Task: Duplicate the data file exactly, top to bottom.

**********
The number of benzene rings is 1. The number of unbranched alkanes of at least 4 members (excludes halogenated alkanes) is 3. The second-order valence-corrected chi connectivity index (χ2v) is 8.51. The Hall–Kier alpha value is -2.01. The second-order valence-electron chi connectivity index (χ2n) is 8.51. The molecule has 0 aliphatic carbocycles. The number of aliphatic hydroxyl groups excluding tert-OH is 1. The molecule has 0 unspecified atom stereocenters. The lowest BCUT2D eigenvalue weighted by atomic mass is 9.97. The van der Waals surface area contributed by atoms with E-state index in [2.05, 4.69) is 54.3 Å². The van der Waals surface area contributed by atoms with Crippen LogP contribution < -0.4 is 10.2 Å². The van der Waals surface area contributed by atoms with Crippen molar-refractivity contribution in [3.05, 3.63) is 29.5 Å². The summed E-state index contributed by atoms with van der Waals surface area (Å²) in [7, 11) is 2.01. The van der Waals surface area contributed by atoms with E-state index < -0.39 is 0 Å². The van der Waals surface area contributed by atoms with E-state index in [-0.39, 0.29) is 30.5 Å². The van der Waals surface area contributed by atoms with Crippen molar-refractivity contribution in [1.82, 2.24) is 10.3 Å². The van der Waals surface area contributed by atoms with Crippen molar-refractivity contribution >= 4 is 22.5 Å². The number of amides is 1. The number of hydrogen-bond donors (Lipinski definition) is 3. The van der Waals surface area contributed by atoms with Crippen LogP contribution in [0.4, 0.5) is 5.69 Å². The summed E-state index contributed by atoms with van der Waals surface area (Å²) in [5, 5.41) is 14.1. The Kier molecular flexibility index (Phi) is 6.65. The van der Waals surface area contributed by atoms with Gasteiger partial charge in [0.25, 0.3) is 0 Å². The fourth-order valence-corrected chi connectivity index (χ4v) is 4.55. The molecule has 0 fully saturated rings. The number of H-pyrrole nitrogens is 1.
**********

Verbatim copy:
The number of benzene rings is 1. The number of unbranched alkanes of at least 4 members (excludes halogenated alkanes) is 3. The second-order valence-corrected chi connectivity index (χ2v) is 8.51. The Hall–Kier alpha value is -2.01. The second-order valence-electron chi connectivity index (χ2n) is 8.51. The molecule has 0 aliphatic carbocycles. The number of aliphatic hydroxyl groups excluding tert-OH is 1. The molecule has 0 unspecified atom stereocenters. The lowest BCUT2D eigenvalue weighted by atomic mass is 9.97. The van der Waals surface area contributed by atoms with E-state index in [2.05, 4.69) is 54.3 Å². The van der Waals surface area contributed by atoms with Crippen LogP contribution < -0.4 is 10.2 Å². The van der Waals surface area contributed by atoms with Crippen molar-refractivity contribution in [3.05, 3.63) is 29.5 Å². The summed E-state index contributed by atoms with van der Waals surface area (Å²) in [7, 11) is 2.01. The van der Waals surface area contributed by atoms with E-state index < -0.39 is 0 Å². The van der Waals surface area contributed by atoms with E-state index in [-0.39, 0.29) is 30.5 Å². The van der Waals surface area contributed by atoms with Crippen molar-refractivity contribution in [1.82, 2.24) is 10.3 Å². The van der Waals surface area contributed by atoms with Crippen molar-refractivity contribution >= 4 is 22.5 Å². The number of amides is 1. The number of hydrogen-bond donors (Lipinski definition) is 3. The van der Waals surface area contributed by atoms with Crippen LogP contribution in [0.4, 0.5) is 5.69 Å². The summed E-state index contributed by atoms with van der Waals surface area (Å²) in [5, 5.41) is 14.1. The Kier molecular flexibility index (Phi) is 6.65. The van der Waals surface area contributed by atoms with Gasteiger partial charge in [0.25, 0.3) is 0 Å². The fourth-order valence-corrected chi connectivity index (χ4v) is 4.55. The molecule has 0 fully saturated rings. The number of H-pyrrole nitrogens is 1.